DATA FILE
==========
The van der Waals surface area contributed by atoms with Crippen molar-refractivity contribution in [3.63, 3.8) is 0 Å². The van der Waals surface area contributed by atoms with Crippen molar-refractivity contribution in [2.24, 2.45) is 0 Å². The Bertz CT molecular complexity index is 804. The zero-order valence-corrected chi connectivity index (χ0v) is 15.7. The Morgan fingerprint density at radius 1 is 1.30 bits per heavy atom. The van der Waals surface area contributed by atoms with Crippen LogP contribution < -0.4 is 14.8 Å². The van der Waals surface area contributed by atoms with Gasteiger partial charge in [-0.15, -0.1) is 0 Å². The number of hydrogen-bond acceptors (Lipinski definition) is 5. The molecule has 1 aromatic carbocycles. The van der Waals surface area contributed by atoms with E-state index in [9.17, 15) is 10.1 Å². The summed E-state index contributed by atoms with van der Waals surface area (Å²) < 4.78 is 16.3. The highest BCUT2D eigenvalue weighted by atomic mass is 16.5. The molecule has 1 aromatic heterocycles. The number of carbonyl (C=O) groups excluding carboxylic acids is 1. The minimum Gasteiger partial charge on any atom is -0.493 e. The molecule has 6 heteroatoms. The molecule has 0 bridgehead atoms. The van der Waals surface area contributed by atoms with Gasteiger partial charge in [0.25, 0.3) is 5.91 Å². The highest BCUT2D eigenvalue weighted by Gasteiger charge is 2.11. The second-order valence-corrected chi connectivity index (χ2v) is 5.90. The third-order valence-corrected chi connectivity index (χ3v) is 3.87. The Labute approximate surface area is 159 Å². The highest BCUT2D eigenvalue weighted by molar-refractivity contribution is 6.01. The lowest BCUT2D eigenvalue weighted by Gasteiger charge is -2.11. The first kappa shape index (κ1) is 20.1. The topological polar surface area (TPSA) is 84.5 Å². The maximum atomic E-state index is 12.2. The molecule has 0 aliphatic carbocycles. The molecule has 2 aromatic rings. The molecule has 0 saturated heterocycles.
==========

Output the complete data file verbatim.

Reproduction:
The van der Waals surface area contributed by atoms with Crippen molar-refractivity contribution in [3.63, 3.8) is 0 Å². The van der Waals surface area contributed by atoms with Crippen molar-refractivity contribution in [2.24, 2.45) is 0 Å². The Bertz CT molecular complexity index is 804. The zero-order valence-corrected chi connectivity index (χ0v) is 15.7. The Morgan fingerprint density at radius 1 is 1.30 bits per heavy atom. The van der Waals surface area contributed by atoms with Crippen LogP contribution < -0.4 is 14.8 Å². The van der Waals surface area contributed by atoms with Gasteiger partial charge in [-0.15, -0.1) is 0 Å². The number of hydrogen-bond acceptors (Lipinski definition) is 5. The molecule has 1 aromatic carbocycles. The van der Waals surface area contributed by atoms with E-state index in [9.17, 15) is 10.1 Å². The summed E-state index contributed by atoms with van der Waals surface area (Å²) < 4.78 is 16.3. The highest BCUT2D eigenvalue weighted by atomic mass is 16.5. The molecule has 1 aromatic heterocycles. The number of carbonyl (C=O) groups excluding carboxylic acids is 1. The minimum Gasteiger partial charge on any atom is -0.493 e. The molecule has 6 heteroatoms. The molecule has 0 bridgehead atoms. The van der Waals surface area contributed by atoms with Gasteiger partial charge in [0.25, 0.3) is 5.91 Å². The highest BCUT2D eigenvalue weighted by Gasteiger charge is 2.11. The second-order valence-corrected chi connectivity index (χ2v) is 5.90. The third-order valence-corrected chi connectivity index (χ3v) is 3.87. The Labute approximate surface area is 159 Å². The highest BCUT2D eigenvalue weighted by molar-refractivity contribution is 6.01. The lowest BCUT2D eigenvalue weighted by Gasteiger charge is -2.11. The first kappa shape index (κ1) is 20.1. The topological polar surface area (TPSA) is 84.5 Å². The maximum atomic E-state index is 12.2. The molecule has 0 aliphatic carbocycles. The molecule has 2 aromatic rings. The molecule has 0 saturated heterocycles.